By Tim Gallati //
We may not know it, but we have a well-established history with environmental noise. From 6th century Buddhist scriptures lamenting “the ten noises in a great city” to a desperate plea for quiet scribbled on a wall in ancient Pompeii, environmental noise has troubled us for millennia.*
Today, environmental noise is pervasive. High volume noise like the blare of car horns in city traffic, the roar of airplanes overhead, a neighbor’s loud music vibrating in the walls; lower volume noise like the pulsating tones of data centers, the high crackled buzzing of electric wires.
Environmental noise takes a toll on our bodies. The World Health Organization (WHO) estimates 1 million years of healthy human life are lost each year from traffic noise in Europe. Long term exposure to noise increases the risk of cardiovascular disease, hypertension, cognitive impairment, anxiety, hearing loss and tinnitus, and sleep disturbances.
Can we develop a healing relationship with sound in a noisy world?
One can begin by seeking out a quiet place with less noise. Developing a relationship with quiet gives our bodies a break from processing environmental noise. We experience relief in the forms of a reduced heart rate, blood pressure, and minute ventilation.
But feeling completely at ease with quiet can be unexpectedly difficult. There can be tension in the first few moments of quiet. We might experience the world as an awkward pause without the noise we’re accustomed to, and our brain may produce internal representations of sounds from memory to fill that pause. Creating a smooth transition helps soften our impulses to fill the quiet so we can ease into a pleasant experience.
I liken this transition to seeing a movie in a theatre. There is a sequence that delivers us into the movie experience. We walk up to the ticket counter and buy a ticket, then proceed across the lobby. An usher takes the ticket, tears it in half, and directs us to the theatre. We walk past the concession stand with its smell of popcorn, through the theatre doors and up the steps into our seat. As we settle into our chairs, the lights dim for the coming attractions, then dim some more for the start of the movie. Our eyes adjust, we sit comfortably. We’re ready for the movie to begin. By the time the opening credits roll, we are immersed in the experience.
Walking into quiet is similar.
Finding a transition into quiet requires experimentation. Here are some guidelines to help determine what works best for you.
Place – You can take a sound walk to find a quiet place nearby. Walk from one room to the next, listening to the sounds all around you. Notice transitions as you pass through doorways and into new spaces. Do volume levels increase, decrease, or stay the same? How does the space feel? You can try all sorts of locations, inside a parked car or even an area of the room you’re already in that is a little less noisy. The key is to find a place with lower volume where you feel safe and trust that you have time to yourself without interruption.
Tools – You can try applying tools that lower the volume in your environment such as ear plugs, noise cancelling headphones, ear muffs, or other tools that reduce the amount of sound coming to the ear. You can also try closing your eyes and resting your head in your arms on a table covering your ears, or pull a hood or hat over your head. Any similar gestures to soften the acoustic environment can be helpful.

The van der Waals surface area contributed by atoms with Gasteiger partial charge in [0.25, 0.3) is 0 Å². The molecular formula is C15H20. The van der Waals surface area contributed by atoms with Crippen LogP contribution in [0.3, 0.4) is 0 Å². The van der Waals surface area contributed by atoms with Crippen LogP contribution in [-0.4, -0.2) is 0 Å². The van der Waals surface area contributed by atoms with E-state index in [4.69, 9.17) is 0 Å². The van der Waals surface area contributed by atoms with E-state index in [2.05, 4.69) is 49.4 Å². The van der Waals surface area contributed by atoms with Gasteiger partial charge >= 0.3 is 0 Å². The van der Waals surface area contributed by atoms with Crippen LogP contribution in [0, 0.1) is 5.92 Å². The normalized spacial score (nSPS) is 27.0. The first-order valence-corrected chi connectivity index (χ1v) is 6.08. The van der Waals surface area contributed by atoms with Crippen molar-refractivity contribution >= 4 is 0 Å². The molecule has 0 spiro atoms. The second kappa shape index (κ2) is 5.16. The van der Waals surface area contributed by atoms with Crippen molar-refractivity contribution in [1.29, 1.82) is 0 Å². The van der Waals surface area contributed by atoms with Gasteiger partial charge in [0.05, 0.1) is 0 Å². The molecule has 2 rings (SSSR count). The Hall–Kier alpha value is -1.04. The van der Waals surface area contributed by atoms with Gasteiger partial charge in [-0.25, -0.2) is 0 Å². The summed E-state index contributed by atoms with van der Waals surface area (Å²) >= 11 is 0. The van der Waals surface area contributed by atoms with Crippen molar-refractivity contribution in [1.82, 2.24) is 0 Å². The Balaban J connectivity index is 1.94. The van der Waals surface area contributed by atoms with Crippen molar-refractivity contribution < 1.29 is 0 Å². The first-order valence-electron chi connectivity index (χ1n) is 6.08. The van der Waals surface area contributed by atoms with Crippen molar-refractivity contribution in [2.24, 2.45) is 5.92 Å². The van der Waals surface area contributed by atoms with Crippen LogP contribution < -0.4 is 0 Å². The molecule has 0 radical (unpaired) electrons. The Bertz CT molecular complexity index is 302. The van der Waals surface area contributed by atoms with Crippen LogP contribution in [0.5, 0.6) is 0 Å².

Time – Take time to transition from noise to quiet. Find a process that helps you slow down naturally and feel comfortable, like closing your eyes and taking 5 deep breaths, slowly counting down from 10, or reciting a passage like this poem “Keeping Quiet” by Pablo Neruda:
Now we will count to twelve
and we will all keep still
for once on the face of the earth,
let’s not speak in any language;
let’s stop for a second,
and not move our arms so much.
It would be an exotic moment
without rush, without engines;
Once the transition into quiet takes place, simply soak in the experience of living in a world with lower volume. This break gives the body a rest; a moment to process less noise.
Rest in the quiet. Trust that you have this time.
In these quiet moments, you may notice softer sounds that might have passed over your attention in a busy day. The sounds of the body, the sound of your breath – inhalation and exhalation. Breathing has a rhythm, a depth, a tone. Notice them. Follow them. No need for focused attention. Nothing to take away other than the gift of listening to something that you might not have heard throughout the day without quiet time.
When the time is up, slowly transition back into your environment. It can be a bit like walking out of a dark movie theatre into a sunny day – we need time to adjust to the glare.
You can rub your eyes, take a few deep breaths, remove the tools you’ve used. Take a few seconds to listen to the world around you. You may notice sounds you didn’t before. Allow for a few moments to enjoy your new relationship to the sounds in your environment.
Pause for a moment of reflection, as a way to touch the moments that were and are right now.
Quiet joins as a companion in our day.
Join Tim Gallati at SMC for The Noise Around Us and the Silence that Heals Us, June 19-21. Click here to learn more >>
About the Author
Timothy Gallati received a Master of Divinity from Harvard Divinity School where he studied experiences of silence in nature and contemplative practice. His field work includes extended backpacking trips into One Square Inch of Silence in Olympic National Park and long-term residencies at the Abbey of New Clairvaux and St. Joseph’s Abbey.
*Thompson, Emily Ann. The Soundscape of Modernity: Architectural Acoustics and the Culture of Listening in America, 1900-1933 (Cambridge: MIT Press, 2002), 115-116.